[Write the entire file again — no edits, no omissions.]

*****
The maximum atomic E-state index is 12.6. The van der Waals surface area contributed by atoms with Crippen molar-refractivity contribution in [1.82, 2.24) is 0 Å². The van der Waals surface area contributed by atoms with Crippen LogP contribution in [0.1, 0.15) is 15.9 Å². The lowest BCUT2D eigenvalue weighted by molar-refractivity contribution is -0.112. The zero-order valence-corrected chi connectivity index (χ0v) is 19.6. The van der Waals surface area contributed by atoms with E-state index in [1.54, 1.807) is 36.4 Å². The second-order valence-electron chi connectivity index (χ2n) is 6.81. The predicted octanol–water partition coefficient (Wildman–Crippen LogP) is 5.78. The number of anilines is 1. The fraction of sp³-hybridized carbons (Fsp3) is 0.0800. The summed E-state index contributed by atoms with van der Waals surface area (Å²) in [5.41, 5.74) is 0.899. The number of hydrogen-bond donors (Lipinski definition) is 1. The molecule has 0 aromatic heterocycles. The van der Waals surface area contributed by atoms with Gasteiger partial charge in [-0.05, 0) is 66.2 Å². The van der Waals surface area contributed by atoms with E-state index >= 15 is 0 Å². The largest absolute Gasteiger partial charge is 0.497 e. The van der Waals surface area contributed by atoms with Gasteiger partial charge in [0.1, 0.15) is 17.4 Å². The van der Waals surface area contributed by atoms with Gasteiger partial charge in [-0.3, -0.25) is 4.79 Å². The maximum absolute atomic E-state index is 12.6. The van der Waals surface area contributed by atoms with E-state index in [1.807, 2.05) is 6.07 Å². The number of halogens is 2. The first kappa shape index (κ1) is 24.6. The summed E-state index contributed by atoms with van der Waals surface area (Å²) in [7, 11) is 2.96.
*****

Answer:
The maximum atomic E-state index is 12.6. The van der Waals surface area contributed by atoms with Crippen molar-refractivity contribution in [1.82, 2.24) is 0 Å². The van der Waals surface area contributed by atoms with Crippen LogP contribution in [0.1, 0.15) is 15.9 Å². The lowest BCUT2D eigenvalue weighted by molar-refractivity contribution is -0.112. The zero-order valence-corrected chi connectivity index (χ0v) is 19.6. The van der Waals surface area contributed by atoms with E-state index in [1.54, 1.807) is 36.4 Å². The second-order valence-electron chi connectivity index (χ2n) is 6.81. The predicted octanol–water partition coefficient (Wildman–Crippen LogP) is 5.78. The number of anilines is 1. The fraction of sp³-hybridized carbons (Fsp3) is 0.0800. The summed E-state index contributed by atoms with van der Waals surface area (Å²) in [5.41, 5.74) is 0.899. The number of hydrogen-bond donors (Lipinski definition) is 1. The molecule has 0 aromatic heterocycles. The van der Waals surface area contributed by atoms with Gasteiger partial charge in [-0.05, 0) is 66.2 Å². The van der Waals surface area contributed by atoms with E-state index >= 15 is 0 Å². The largest absolute Gasteiger partial charge is 0.497 e. The van der Waals surface area contributed by atoms with Gasteiger partial charge in [0.1, 0.15) is 17.4 Å². The van der Waals surface area contributed by atoms with Gasteiger partial charge in [-0.3, -0.25) is 4.79 Å². The maximum absolute atomic E-state index is 12.6. The van der Waals surface area contributed by atoms with E-state index in [1.807, 2.05) is 6.07 Å². The number of halogens is 2. The first kappa shape index (κ1) is 24.6. The summed E-state index contributed by atoms with van der Waals surface area (Å²) in [7, 11) is 2.96.